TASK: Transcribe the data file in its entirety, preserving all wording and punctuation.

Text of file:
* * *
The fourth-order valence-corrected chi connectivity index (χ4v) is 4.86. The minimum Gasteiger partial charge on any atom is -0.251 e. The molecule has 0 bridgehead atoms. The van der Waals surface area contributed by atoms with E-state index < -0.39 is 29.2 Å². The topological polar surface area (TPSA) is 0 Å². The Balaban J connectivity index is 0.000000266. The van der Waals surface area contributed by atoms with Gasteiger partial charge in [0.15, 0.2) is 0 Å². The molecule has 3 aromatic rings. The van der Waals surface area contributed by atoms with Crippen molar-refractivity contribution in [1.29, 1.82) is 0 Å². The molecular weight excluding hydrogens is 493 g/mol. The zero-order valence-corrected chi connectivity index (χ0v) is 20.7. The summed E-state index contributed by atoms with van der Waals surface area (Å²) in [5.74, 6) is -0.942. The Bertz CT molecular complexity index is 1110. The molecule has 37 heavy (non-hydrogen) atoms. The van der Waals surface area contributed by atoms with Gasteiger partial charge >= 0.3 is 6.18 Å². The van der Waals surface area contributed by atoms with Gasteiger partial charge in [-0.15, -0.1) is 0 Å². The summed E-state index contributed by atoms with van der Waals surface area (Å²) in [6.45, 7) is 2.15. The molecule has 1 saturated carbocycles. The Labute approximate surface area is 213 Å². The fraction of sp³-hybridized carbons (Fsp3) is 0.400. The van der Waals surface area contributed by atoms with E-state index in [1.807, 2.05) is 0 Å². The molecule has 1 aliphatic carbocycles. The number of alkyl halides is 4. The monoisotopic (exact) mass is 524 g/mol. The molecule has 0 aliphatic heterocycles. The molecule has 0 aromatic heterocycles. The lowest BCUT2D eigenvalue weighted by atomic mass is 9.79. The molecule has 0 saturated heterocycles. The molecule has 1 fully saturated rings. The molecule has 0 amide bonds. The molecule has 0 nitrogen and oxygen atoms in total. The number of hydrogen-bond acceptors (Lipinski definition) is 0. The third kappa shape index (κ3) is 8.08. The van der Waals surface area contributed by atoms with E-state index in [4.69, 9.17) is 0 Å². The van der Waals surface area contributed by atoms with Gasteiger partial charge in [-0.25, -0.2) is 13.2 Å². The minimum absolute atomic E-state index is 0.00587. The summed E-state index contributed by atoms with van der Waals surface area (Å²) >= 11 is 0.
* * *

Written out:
The fourth-order valence-corrected chi connectivity index (χ4v) is 4.86. The minimum Gasteiger partial charge on any atom is -0.251 e. The molecule has 0 bridgehead atoms. The van der Waals surface area contributed by atoms with E-state index < -0.39 is 29.2 Å². The topological polar surface area (TPSA) is 0 Å². The Balaban J connectivity index is 0.000000266. The van der Waals surface area contributed by atoms with Gasteiger partial charge in [0.15, 0.2) is 0 Å². The molecule has 3 aromatic rings. The van der Waals surface area contributed by atoms with Crippen molar-refractivity contribution in [1.29, 1.82) is 0 Å². The molecular weight excluding hydrogens is 493 g/mol. The zero-order valence-corrected chi connectivity index (χ0v) is 20.7. The summed E-state index contributed by atoms with van der Waals surface area (Å²) in [5.74, 6) is -0.942. The Bertz CT molecular complexity index is 1110. The molecule has 37 heavy (non-hydrogen) atoms. The van der Waals surface area contributed by atoms with Gasteiger partial charge >= 0.3 is 6.18 Å². The van der Waals surface area contributed by atoms with Gasteiger partial charge in [-0.15, -0.1) is 0 Å². The summed E-state index contributed by atoms with van der Waals surface area (Å²) in [6.45, 7) is 2.15. The molecule has 1 saturated carbocycles. The Labute approximate surface area is 213 Å². The fraction of sp³-hybridized carbons (Fsp3) is 0.400. The van der Waals surface area contributed by atoms with E-state index in [1.807, 2.05) is 0 Å². The molecule has 1 aliphatic carbocycles. The number of alkyl halides is 4. The monoisotopic (exact) mass is 524 g/mol. The molecule has 0 aliphatic heterocycles. The molecule has 0 aromatic heterocycles. The lowest BCUT2D eigenvalue weighted by atomic mass is 9.79. The molecule has 0 saturated heterocycles. The molecule has 1 fully saturated rings. The molecule has 0 amide bonds. The molecule has 0 nitrogen and oxygen atoms in total. The number of hydrogen-bond acceptors (Lipinski definition) is 0. The third kappa shape index (κ3) is 8.08. The van der Waals surface area contributed by atoms with E-state index in [4.69, 9.17) is 0 Å². The van der Waals surface area contributed by atoms with Gasteiger partial charge in [-0.25, -0.2) is 13.2 Å². The minimum absolute atomic E-state index is 0.00587. The summed E-state index contributed by atoms with van der Waals surface area (Å²) >= 11 is 0.